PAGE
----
Credit: SoulPicture|Kiel, IKMB Uni Kiel
In severe cases of COVID-19 disease, not only classic immune cells play a role. In particular, the release of immature precursor cells from the bone marrow into the blood indicates a particularly severe course of the disease and could contribute to complications. This has been shown by an international research team involving the DFG Cluster of Excellence "Precision Medicine in Chronic Inflammation" (PMI). The team included physicians and researchers from Kiel University (CAU), the University Medical Center Schleswig-Holstein (UKSH) and the Universities of Bonn, Cologne, Luebeck, Tuebingen, and Nijmegen as well as the Research Center Borstel—Leibniz Lung Center and the German Centre for Neurodegenerative Disorders (DZNE), together with colleagues from the national DFG research association DeCOI. The findings have been published in the journal Immunity on Thursday, November 26th.
Infections with the novel coronavirus SARS-CoV2 may result in highly heterogeneous clinical pictures. While many of the infections are mild or even asymptomatic, the disease can become life-threatening, especially in older people. In these severe cases, other organs such as the heart or kidneys can be affected in addition to the lung. An immunological misfiring plays an important role, but findings are accumulating that damage to small blood vessels and over-activated blood clotting are decisive factors for a severe course. One of the most common direct causes of death from COVID-19 is blood clots in the lungs.
"Despite numerous studies, we actually know relatively little about the course of the disease over time. Which cell types play an important role here and when? And can we identify early molecular signatures in the blood that point to severe course of the disease later on? These were questions we asked ourselves at the beginning and we got surprising answers," explains one of the lead authors of the study, Professor Philip Rosenstiel, Director of the Institute for Clinical Molecular Biology (IKMB) at the CAU and the UKSH and member of the steering committee of the Cluster of Excellence PMI.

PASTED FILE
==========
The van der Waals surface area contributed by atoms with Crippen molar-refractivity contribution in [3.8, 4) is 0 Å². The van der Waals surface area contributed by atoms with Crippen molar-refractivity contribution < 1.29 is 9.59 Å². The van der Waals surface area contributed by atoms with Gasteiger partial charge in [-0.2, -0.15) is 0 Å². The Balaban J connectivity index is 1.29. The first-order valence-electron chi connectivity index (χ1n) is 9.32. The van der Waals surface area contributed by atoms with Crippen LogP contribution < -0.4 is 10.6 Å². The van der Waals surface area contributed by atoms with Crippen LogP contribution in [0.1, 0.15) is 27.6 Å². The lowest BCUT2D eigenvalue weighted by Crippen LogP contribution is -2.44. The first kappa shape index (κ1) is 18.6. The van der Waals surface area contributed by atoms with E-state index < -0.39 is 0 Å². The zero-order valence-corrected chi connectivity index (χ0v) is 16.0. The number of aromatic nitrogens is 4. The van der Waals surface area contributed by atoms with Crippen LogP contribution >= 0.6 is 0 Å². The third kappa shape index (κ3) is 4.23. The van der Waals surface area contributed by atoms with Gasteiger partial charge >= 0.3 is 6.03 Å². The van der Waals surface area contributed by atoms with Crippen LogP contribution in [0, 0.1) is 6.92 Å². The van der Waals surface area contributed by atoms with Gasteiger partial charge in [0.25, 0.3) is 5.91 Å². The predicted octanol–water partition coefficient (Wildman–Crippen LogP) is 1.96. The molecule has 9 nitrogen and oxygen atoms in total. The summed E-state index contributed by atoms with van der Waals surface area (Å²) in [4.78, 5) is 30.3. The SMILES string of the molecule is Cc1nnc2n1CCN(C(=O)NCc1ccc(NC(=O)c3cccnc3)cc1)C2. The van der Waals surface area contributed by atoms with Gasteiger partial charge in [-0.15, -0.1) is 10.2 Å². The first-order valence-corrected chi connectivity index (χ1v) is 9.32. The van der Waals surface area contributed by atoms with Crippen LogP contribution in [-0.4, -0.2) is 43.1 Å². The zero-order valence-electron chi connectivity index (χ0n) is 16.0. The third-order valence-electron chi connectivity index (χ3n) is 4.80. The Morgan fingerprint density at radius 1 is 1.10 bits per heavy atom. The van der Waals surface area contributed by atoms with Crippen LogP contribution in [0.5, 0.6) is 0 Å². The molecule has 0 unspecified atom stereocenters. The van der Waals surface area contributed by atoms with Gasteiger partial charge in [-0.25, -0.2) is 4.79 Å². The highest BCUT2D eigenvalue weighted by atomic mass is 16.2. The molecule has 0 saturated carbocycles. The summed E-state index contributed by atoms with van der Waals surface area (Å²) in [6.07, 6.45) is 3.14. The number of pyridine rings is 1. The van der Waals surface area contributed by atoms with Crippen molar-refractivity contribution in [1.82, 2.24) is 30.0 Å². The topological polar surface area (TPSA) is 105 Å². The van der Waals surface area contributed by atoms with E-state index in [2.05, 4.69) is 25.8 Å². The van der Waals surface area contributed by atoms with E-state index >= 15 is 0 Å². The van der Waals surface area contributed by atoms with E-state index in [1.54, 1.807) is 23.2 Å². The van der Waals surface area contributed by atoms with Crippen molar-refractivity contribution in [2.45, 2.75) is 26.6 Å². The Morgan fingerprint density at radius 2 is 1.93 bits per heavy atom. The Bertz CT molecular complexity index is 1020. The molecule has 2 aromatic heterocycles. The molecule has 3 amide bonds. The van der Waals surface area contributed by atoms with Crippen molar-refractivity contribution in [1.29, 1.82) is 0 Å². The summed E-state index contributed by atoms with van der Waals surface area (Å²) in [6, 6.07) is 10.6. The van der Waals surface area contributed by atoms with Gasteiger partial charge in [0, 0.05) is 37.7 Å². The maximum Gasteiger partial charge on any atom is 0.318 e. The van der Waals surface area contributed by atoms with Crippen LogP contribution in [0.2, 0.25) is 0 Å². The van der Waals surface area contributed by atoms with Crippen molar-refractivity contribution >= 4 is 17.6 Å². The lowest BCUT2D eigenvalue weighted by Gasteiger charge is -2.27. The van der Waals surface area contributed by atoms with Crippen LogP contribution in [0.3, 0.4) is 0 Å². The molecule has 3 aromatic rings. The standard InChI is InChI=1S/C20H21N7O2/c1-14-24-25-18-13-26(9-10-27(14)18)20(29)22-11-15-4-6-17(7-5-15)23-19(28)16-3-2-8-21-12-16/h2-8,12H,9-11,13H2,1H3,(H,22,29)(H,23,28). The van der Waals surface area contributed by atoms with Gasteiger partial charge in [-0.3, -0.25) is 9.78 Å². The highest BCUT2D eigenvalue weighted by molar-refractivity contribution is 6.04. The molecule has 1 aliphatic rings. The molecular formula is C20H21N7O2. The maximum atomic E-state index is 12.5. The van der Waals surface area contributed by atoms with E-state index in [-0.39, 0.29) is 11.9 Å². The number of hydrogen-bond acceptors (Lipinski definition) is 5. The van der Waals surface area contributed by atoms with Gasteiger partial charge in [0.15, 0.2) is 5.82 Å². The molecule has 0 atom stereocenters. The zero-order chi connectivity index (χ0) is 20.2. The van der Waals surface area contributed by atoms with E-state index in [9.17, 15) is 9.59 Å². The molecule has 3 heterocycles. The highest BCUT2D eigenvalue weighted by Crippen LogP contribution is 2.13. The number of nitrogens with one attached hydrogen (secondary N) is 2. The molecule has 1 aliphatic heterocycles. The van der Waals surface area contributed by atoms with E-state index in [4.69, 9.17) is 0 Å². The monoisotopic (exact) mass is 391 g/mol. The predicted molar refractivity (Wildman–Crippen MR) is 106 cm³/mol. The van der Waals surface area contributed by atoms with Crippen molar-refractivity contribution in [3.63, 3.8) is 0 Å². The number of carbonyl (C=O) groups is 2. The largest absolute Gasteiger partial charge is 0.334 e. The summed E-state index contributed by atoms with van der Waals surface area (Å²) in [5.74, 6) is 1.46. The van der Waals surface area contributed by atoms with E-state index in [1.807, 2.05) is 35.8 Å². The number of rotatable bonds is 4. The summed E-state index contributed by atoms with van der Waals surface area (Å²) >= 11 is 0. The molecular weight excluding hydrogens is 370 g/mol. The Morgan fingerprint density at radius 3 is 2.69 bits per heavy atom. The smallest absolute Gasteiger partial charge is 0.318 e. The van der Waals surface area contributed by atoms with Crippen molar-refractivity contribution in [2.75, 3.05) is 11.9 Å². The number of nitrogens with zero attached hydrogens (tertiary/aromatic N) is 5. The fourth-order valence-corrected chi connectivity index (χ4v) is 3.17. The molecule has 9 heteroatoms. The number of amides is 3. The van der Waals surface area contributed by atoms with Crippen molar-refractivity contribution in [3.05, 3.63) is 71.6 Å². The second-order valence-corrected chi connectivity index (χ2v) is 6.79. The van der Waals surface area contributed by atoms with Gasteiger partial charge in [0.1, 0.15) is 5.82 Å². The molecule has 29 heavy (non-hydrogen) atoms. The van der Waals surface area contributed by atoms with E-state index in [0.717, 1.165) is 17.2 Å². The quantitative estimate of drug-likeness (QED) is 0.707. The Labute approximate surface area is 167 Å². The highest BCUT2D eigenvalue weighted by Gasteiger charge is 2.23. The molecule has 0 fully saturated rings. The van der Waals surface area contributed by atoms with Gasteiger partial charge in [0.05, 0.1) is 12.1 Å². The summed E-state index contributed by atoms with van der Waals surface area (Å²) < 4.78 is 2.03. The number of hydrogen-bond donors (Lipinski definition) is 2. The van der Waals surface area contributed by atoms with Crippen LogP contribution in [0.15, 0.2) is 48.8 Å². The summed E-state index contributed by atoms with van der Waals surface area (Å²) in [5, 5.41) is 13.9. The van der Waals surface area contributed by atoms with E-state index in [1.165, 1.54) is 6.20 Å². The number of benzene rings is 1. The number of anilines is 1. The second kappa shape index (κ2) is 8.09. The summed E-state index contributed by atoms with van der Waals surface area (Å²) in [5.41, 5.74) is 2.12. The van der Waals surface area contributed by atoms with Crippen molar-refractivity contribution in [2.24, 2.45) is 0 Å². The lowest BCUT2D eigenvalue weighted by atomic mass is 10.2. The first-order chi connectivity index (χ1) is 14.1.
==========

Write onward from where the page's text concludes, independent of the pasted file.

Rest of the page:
The team examined blood samples from COVID-19 patients who were hospitalized at the university hospitals in Kiel, Bonn, Cologne, and Nijmegen. In a group of 14 patients, circulating blood cells were analyzed in a time series. Blood samples from healthy people were used as a comparison. " The special feature is that we were able to analyze hundreds of thousands of cells in parallel with the help of so-called single-cell genomics and were thus able to identify rare cell types," explains Dr. Joana Pimenta Bernardes, a young scientist of the Cluster of Excellence PMI and postdoc at the IKMB, who is one of the first authors of the study together with the other two young researchers Dr. Florian Tran, Clinician Scientist of the Cluster of Excellence PMI, and Dr. Neha Mishra. Mishra, who is also researching at the IKMB as a postdoc, explains further: "Together with other data such as clinical laboratory values and measurements of inflammatory messengers, we were able to create a kind of fingerprint, a signature, of the altered functioning of these cells and track it over time."